This invention will now be described with reference to the following examples, which are neither exhaustive nor exclusive of the scope of this invention.
3.0 denier per filament (dpf) viscose rayon staple fibers having an average length of about 51 mm were spun into yarns using a cotton ring spinning machine. The resulting yarns had a denier of about 825.
5.5 dpf viscose rayon staple fibers having an average length of about 150 mm were spun into yarns having an average denier of about 825 using a worsted spinning machine of the type designed to handle long, heavy fibers that can be spun into heavy tows commonly used to make upholstery fabrics.
3.0 dpf LYOCELL staple fibers having an average length of about 51 mm were spun into yarns having an average denier of about 825 using a cotton ring spinning machine.
3.0 dpf LYOCELL staple fibers having an average length of about 100 mm were spun into a yarn having denier of about 825 a using a worsted wool spinning machine.
For each of Examples 1-4, the yarns were spun into heavy tow yarns each having a denier of about 825. This was accomplished by making a Ne (Number English) 6.4 spun yarn. By two-plying (twisting) the yarn into a Ne 3.2 yarn, a denier of 1650 was obtained. The resulting yarns were then woven into fabric in a square woven having a 5 harness satin configuration. The fabrics were then carbonized using the standard carbonization schedules used for ablative carbon fabric filament cellulosic fibers.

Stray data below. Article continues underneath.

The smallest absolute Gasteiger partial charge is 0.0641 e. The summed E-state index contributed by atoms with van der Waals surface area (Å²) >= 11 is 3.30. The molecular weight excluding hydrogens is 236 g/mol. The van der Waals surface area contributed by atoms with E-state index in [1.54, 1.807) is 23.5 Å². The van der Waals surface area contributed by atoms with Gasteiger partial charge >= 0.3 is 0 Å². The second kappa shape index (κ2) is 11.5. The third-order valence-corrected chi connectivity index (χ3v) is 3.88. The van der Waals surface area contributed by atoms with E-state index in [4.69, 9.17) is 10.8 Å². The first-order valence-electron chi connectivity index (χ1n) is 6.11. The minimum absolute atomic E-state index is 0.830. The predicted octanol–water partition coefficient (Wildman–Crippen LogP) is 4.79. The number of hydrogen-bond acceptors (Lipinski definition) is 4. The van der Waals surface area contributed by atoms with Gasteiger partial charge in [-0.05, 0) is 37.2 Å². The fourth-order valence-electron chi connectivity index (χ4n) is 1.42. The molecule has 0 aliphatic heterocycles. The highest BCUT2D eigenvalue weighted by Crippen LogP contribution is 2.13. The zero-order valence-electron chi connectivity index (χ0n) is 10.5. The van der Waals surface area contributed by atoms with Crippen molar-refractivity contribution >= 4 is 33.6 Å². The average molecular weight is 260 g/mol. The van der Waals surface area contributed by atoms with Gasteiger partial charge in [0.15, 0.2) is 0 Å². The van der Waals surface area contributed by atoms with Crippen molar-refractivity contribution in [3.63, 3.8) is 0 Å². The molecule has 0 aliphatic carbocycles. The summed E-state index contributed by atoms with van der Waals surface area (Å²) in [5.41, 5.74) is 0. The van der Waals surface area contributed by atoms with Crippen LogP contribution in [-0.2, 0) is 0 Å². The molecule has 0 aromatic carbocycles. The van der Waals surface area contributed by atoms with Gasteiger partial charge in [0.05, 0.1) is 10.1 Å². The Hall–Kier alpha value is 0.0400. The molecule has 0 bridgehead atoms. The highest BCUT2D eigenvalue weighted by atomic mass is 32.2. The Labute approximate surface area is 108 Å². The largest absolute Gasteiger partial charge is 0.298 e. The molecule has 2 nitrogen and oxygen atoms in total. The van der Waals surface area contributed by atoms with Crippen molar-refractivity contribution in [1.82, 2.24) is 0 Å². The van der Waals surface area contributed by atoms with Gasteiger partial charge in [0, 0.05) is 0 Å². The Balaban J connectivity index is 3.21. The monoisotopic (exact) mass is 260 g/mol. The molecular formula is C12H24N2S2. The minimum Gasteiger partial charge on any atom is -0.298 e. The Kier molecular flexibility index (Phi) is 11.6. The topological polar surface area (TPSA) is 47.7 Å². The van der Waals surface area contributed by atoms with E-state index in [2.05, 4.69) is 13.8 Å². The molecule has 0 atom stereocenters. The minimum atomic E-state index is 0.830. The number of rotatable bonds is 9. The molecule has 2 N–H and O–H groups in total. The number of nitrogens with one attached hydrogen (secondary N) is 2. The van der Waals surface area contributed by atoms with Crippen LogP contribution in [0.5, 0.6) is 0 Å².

The carbonized fabric was impregnated with a phenolic resin, and in particular phenol formaldehyde resole resin. The prepreg material was 31.0-36.0 wt % resin, 13.0-17.5 wt % carbon black filler, and 46.5 to 56.0 wt % carbon fabric.
The following table lists the thermal and mechanical properties of various yarns, carbon cloths, and carbon cloth phenolic ablative materials tested to compare staple cellulosic precursors with current filament rayon precursors.
As shown in the above Table, the carbon cloth phenolic ablatives formed from staple fibers in accordance with this present invention exhibited much higher across ply tensile strengths than the conventional continuous filament viscose rayon precursor at room temperature of 21° C. and operating temperatures of 399° C.
The foregoing detailed description of the preferred embodiments of the invention has been provided for the purposes of illustration and description. It is not intended to be exhaustive or exclusive in its description of the precise embodiments disclosed. The embodiments were chosen and described in order to best explain the principles of the invention and its practical application, thereby enabling others skilled in the art to understand the invention for various embodiments and with various modifications covered within the spirit and scope of the appended claims.